Definition of perfuse in US English:

perfuse

verb

[with object]
  • 1Permeate or suffuse (something) with a liquid, color, quality, etc.

    ‘Glaser perfused the yellow light with white’
    figurative ‘such expression is perfused by rhetoric’
    • ‘The community was perfused with creative release, a celebration enfusing Brit Pop, Cool Britannia and renewed exploration of the human spirit.’
    • ‘Segments were perfused with filtered water which was not acidified.’
    • ‘When the Reformers rediscovered the Bible, they rediscovered a two-tier Holy Land: a real, dusty place and, lying over it and perfusing it, an even more real spiritual land.’
    • ‘At 10 minutes, lungs were perfused with physiologic saline through the pulmonary artery.’
    • ‘The streets of this city are like pipes from a toilet, perfused by the stench of waste!’
    pervade, spread through, fill, filter through, diffuse through, imbue, penetrate, pass through, percolate through, extend throughout, be disseminated through, flow through, charge, suffuse, run through, steep, impregnate, inform, infiltrate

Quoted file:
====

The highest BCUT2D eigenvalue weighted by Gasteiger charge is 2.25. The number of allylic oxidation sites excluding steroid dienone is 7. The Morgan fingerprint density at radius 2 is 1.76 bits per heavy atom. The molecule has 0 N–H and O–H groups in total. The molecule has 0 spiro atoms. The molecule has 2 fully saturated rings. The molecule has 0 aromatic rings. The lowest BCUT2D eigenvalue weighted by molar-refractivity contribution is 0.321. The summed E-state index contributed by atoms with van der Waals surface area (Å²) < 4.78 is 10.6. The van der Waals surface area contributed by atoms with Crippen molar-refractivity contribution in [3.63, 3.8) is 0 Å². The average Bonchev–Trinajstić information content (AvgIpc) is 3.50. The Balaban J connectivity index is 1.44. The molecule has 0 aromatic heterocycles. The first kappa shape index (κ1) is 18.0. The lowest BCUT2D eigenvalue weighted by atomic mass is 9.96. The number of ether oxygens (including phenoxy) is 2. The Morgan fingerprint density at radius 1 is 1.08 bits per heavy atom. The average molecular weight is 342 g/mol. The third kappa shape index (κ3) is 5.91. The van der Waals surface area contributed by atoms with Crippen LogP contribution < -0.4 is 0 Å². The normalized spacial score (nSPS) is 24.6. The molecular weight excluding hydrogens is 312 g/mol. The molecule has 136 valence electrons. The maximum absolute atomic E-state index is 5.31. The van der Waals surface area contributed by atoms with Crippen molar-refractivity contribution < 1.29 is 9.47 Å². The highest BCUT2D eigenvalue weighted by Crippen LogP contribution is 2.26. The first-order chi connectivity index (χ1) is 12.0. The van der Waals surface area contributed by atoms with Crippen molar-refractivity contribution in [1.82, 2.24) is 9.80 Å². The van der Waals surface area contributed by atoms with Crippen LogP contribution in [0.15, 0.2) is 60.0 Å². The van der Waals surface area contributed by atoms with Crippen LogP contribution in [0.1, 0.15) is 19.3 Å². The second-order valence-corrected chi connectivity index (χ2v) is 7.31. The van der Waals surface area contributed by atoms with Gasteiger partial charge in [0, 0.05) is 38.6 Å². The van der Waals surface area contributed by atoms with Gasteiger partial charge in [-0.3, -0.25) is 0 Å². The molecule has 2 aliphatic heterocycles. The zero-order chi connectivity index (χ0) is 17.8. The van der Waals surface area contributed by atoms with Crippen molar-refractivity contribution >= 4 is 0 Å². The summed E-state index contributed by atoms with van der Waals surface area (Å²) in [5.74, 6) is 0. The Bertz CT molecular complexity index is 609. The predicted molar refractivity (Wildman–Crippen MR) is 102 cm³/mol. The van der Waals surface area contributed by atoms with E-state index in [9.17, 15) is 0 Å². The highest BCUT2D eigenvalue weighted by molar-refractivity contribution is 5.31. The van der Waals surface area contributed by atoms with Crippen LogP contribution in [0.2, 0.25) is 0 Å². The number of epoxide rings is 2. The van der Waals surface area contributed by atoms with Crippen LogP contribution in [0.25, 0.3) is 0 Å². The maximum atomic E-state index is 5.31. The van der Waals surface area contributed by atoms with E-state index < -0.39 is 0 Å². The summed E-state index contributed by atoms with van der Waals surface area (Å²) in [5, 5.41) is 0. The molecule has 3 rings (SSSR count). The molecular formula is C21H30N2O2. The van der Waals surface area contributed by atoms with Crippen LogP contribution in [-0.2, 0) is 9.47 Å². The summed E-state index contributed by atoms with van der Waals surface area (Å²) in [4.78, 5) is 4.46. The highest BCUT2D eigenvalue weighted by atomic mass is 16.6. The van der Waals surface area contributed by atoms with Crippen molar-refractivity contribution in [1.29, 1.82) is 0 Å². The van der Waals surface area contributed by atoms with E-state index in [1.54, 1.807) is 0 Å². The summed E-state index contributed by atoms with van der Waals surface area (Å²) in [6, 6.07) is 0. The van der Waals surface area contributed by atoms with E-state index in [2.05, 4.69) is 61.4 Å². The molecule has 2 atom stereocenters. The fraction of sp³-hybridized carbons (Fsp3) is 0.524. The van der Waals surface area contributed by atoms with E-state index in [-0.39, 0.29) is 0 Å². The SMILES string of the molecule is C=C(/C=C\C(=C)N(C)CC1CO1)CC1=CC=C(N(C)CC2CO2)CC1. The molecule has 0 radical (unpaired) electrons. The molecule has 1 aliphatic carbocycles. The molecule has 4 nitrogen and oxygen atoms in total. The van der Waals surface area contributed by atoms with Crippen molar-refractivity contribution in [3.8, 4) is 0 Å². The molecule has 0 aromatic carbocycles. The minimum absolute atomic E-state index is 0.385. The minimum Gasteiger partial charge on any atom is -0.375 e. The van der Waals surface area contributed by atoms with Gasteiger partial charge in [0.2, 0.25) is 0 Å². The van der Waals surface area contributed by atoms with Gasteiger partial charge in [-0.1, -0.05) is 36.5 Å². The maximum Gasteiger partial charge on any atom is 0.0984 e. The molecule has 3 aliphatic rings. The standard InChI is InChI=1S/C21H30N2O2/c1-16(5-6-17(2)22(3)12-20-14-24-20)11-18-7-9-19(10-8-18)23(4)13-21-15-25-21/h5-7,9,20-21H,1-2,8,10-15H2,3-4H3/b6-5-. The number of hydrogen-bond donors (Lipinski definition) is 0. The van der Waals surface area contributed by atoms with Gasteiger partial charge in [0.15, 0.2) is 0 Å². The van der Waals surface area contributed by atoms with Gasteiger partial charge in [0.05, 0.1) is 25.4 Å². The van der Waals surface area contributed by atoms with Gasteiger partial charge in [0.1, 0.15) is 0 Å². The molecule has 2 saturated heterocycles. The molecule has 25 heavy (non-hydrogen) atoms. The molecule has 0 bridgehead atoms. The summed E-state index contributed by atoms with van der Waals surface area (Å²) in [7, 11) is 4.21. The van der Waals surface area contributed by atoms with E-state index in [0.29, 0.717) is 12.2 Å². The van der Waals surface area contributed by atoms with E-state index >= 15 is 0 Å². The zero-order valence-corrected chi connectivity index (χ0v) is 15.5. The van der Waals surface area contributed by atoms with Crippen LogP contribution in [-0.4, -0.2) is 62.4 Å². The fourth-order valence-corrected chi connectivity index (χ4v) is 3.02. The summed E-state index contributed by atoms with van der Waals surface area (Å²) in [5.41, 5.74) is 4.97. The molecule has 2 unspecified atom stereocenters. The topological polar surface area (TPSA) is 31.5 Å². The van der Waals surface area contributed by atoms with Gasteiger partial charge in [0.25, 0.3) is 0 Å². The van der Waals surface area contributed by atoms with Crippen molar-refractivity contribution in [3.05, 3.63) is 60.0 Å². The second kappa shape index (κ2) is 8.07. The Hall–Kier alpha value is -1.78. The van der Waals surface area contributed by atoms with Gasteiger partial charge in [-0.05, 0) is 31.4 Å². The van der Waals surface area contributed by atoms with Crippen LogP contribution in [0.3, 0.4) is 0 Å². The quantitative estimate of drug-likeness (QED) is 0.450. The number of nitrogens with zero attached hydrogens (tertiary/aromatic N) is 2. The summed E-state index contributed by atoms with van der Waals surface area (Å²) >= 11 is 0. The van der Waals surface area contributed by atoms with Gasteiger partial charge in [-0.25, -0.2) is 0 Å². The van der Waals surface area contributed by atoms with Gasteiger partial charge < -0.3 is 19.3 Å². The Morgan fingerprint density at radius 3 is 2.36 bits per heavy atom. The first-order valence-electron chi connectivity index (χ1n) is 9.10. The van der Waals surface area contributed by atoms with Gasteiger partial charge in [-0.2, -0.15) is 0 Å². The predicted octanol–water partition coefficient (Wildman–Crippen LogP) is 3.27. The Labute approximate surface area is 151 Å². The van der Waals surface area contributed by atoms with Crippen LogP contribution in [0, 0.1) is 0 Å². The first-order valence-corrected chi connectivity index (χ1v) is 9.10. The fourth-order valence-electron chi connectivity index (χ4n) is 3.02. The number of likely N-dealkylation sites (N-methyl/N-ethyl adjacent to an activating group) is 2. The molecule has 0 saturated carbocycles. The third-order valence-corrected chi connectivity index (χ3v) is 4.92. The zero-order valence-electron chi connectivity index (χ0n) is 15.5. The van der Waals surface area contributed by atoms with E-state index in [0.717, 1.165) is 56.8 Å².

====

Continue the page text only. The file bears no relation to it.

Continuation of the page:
View synonyms
    1. 1.1Medicine Supply (an organ or tissue) with a fluid, typically treated blood or a blood substitute, by circulating it through blood vessels or other natural channels.
      ‘the transplanted kidney is perfused at low pressure by retrograde flow’
      ‘the isolated perfused rat liver’
      • ‘To determine the effect of protecting leukocytes from hyperosmolar exposure, we perfused lungs with leukocyte-free blood for 15 min.’
      • ‘Heart failure is the deterioration of the heart's ability to pump blood throughout the body and adequately perfuse the major organs.’
      • ‘In a later more detailed study, the blood pressure perfusing the lungs of healthy subjects proved to be quite low, only about one-fifth of the normal systemic arterial blood pressure.’
      • ‘The pressure required to traverse an arterial stenosis and perfuse the distal tissues of the foot may not be met.’
      • ‘This effect is generally not accepted to be an improvement in the diseased segment of blood vessel, but the formation of collateral vessels perfusing the ischaemic tissue.’

Origin

Late Middle English (in the sense ‘cause to flow through or away’): from Latin perfus- ‘poured through’, from the verb perfundere, from per- ‘through’ + fundere ‘pour’.

Pronunciation

perfuse

/pərˈfyo͞oz//pərˈfjuz/